It makes me mad that a woman is singing this. A young woman who has millions of younger women idolizing her and hanging on her every word. And this is what she does with the responsibility of that innocent following, seducing them into believing that their primary purpose is to be a man’s lovely possession?


Thanks, Selena. Because it isn’t like our daughters aren’t already assaulted all day, every day with false images of beauty that they’ll never measure up to.

My daughter is naturally beautiful. Strikingly so. So much that people can’t help commenting on it. Even tiny babies are drawn to her face. It glows with beauty.

And it scares the hell out of me how pretty she is. Because she doesn’t see it. But I see the glances from young men, and older ones who should be ashamed of themselves for looking. I see how often she seeks validation through taking hundreds of superfluous selfies, how she begs me to never post a pic of her that she doesn’t deem perfect, how we battle when I’m driving over keeping her car visor mirror flipped up (me) or down (her), so she can see her reflection at will.  I know that seeking validation of appearance is nothing new for girls, but sometimes it feels extreme, the extent to which girls seek that validation today.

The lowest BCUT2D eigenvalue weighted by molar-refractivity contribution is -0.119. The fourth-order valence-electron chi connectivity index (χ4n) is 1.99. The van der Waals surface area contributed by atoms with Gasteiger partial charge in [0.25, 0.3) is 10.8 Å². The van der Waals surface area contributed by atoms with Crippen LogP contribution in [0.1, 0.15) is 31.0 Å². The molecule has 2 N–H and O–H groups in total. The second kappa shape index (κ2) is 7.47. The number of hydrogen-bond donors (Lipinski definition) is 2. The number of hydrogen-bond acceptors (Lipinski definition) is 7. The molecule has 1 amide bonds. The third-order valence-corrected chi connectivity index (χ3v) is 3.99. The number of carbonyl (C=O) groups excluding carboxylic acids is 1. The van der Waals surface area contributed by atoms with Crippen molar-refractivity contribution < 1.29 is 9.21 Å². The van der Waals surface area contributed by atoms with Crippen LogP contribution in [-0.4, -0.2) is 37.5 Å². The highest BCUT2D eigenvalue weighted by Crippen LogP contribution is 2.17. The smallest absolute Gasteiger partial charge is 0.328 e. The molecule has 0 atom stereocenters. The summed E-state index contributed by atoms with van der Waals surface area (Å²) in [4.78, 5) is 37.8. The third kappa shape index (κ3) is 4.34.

We’ve talked about it, probably more than she wanted to hear. I don’t know if she hears me over the din, but I compliment her soul. Her intelligence. Yes, sometimes her appearance. I tell her how I spent my adolescence resorting to bulimic behavior to keep my weight at 125 pounds, how it took me two and a half hours to get ready every morning, how I hid my sense of humor around boys because someone told me that it was important to always let the guy be the funny one in the relationship.

No. Just, NO. Don’t change your already wonderful self to meet some false expectation of others. Be who God made you to be. Let His amazing creation shine by being your natural YOU. Don’t be ashamed of any part of your story or past that made you into who you are, because every chapter, every sentence was written into your life for a reason and can be redeemed to make you into the person God needs you to be.


Does my daughter hear me? I don’t know.

But I know that at least in my house, in my car, she isn’t hearing Selena’s perversion of the truth.


National Adoption Month: Aging Out

11Nov2015 Filed under: blah-blah-blog

I just watched this video, and I hope you will, too.

And then join me in praying for forgiveness.

We have no excuses, y’all.

Usually I’m preaching at the church, because as a Christian, I believe that if the church were living the way Jesus told us to, things like foster care systems wouldn’t need to exist. If we stepped up and did what He told us to, I wouldn’t be writing this post.

But today? I’m preaching at just about every American. Because there is no excuse that in a country as rich as ours, there are this many children aging out of foster care. Or even in foster care to begin with!